The twist is that DeepMind continually reinforces and improves the system’s ability by making it play millions of games against tweaked versions of itself. This trains a “policy” network to help AlphaGo predict the next moves, which in turn trains a “value” network to ascertain and evaluate those positions. AlphaGo looks ahead at possible moves and permutations, going through various eventualities before selecting the one it deems most likely to succeed. The combined neural nets save AlphaGo from doing excess work: the policy network helps reduce the breadth of moves to search, while the value network saves it from having to internally play out the entirety of each match to come to a conclusion.
This reinforced learning system makes AlphaGo a lot more human-like and, well, artificially intelligent than something like IBM’s Deep Blue, which beat chess grand master Garry Kasparov by using brute force computing power to search for the best moves — something that just isn’t practical with Go. It’s also why DeepMind can’t tweak AlphaGo in between matches this week, and since the system only improves by teaching itself, the single match each day isn’t going to make a dent in its learning. DeepMind founder Demis Hassabis says that although AlphaGo has improved since beating Fan Hui in October, it’s using roughly the same computing power for the Lee Se-dol matches, having already hit a point of diminishing returns in that regard.
“DeepMind wants to apply machine learning to smartphones, healthcare, and robots”
That’s not to say that AlphaGo as it exists today would be a better system for chess, according to one of Deep Blue’s creators. “I suspect that it could perhaps produce a program that is superior to all human grandmasters,” says IBM research scientist Murray Campbell, who describes AlphaGo as a “very impressive” program. “But I don’t think it would be state of the art, and why I say that is that chess is a qualitatively different game on the search side — search is much more important in chess than it is in Go. There are certainly parts of Go that require very deep search but it’s more a game about intuition and evaluation of features and seeing how they interact. In chess there’s really no substitute for search, and modern programs — the best program I know is a program called Komodo — it’s incredibly efficient at searching through the many possible moves and searching incredibly deeply as well. I think it would be difficult for a general mechanism had it been created in AlphaGo and applied to chess, I just don’t think it’d be able to recreate that search and it’d need another breakthrough.”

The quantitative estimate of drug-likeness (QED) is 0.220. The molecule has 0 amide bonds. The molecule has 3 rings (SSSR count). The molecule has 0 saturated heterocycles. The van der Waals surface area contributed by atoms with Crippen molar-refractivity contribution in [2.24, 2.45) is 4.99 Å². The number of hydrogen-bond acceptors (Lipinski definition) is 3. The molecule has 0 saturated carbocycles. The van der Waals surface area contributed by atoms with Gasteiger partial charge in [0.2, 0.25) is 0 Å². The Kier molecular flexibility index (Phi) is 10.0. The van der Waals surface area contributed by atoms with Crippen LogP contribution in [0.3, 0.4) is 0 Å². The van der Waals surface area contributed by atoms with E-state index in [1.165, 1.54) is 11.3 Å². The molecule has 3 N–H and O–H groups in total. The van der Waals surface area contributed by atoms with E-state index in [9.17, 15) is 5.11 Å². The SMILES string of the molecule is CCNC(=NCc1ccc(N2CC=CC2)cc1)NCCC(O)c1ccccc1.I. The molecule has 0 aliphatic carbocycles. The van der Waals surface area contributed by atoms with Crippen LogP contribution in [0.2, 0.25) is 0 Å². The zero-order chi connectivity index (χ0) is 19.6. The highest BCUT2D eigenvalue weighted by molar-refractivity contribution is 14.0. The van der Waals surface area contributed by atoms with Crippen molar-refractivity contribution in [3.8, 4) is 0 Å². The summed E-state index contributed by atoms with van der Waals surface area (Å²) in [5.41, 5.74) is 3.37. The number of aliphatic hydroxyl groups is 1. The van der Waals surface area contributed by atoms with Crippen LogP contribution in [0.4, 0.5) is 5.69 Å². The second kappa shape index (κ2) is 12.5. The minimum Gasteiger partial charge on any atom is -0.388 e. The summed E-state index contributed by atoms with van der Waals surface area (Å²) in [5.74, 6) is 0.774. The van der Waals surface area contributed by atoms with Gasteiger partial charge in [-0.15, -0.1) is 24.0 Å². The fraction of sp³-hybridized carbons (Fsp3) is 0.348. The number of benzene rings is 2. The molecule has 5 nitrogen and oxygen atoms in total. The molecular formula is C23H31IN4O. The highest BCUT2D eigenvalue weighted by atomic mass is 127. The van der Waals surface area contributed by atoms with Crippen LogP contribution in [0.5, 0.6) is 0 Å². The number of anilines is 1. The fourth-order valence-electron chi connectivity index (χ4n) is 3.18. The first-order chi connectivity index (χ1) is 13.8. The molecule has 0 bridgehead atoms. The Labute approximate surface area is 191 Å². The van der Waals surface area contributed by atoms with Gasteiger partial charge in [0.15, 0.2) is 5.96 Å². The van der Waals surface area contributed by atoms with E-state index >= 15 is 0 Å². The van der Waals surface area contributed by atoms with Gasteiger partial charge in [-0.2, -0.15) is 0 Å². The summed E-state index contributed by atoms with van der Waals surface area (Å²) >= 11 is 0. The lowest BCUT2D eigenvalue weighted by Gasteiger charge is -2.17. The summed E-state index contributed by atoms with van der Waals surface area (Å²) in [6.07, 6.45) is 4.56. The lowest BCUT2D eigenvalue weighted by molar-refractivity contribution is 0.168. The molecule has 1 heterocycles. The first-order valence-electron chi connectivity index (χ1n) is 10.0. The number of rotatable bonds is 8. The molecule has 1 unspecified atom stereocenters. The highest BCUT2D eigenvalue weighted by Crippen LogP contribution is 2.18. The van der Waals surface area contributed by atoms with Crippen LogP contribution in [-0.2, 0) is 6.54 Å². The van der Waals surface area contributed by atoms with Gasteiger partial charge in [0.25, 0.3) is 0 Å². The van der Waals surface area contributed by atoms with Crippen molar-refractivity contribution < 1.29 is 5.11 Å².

DeepMind, however, believes that the principles it uses in AlphaGo have broader applications than just Go. Hassabis makes a distinction between “narrow” AIs like Deep Blue and artificial “general” intelligence (AGI), the latter being more flexible and adaptive. Ultimately the Google unit thinks its machine learning techniques will be useful in robotics, smartphone assistant systems, and healthcare; last month DeepMind announced that it had struck a deal with the UK’s National Health Service.
Today, though, the focus is on Go, and with good reason — the Second victory over Lee Se-dol is major news even if AlphaGo loses the next three matches. “Go would lose one big weapon,” Lee Ha-jin told me last week when asked about what defeat for Lee Se-dol would mean for the game at large. “We were always so proud that Go was the only game that can not be defeated by computers, but we wouldn’t be able to say that any more, so that would be a little disappointing.”
“We’re absolutely in shock.”
But AlphaGo could also open up new avenues for the game. Members of the Go community are as stunned with the inventive, aggressive way AlphaGo won the first game as the fact that it did at all. “There were some moves at the beginning — what would you say about those three moves on the right on the fifth line?” American Go Association president Andy Okun asked VP of operations Andrew Jackson, who also happens to be a Google software engineer, at the venue following the match. “As it pushes from behind?” Jackson replied. “If I made those same moves…” Okun continued. “Our teachers would slap our wrists,” Jackson agreed. “They’d smack me!” says Okun. “You don’t push from behind on the fifth line!”. Looking forward to the final round on the 12th of March.
“What just happened was a lesson that sometimes we have to think outside the box, a human just got schooled on the importance of innovating, by a machine”
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Get into the action as it unravels at the Four Seasons Hotel in Seoul
Match 1 (8th of March 2016)
Match 2 (10th of March 2016)
Match 3 (12th of March 2016)
Match 4 (13th March 2016)
Match 5 ( 14th March 2016)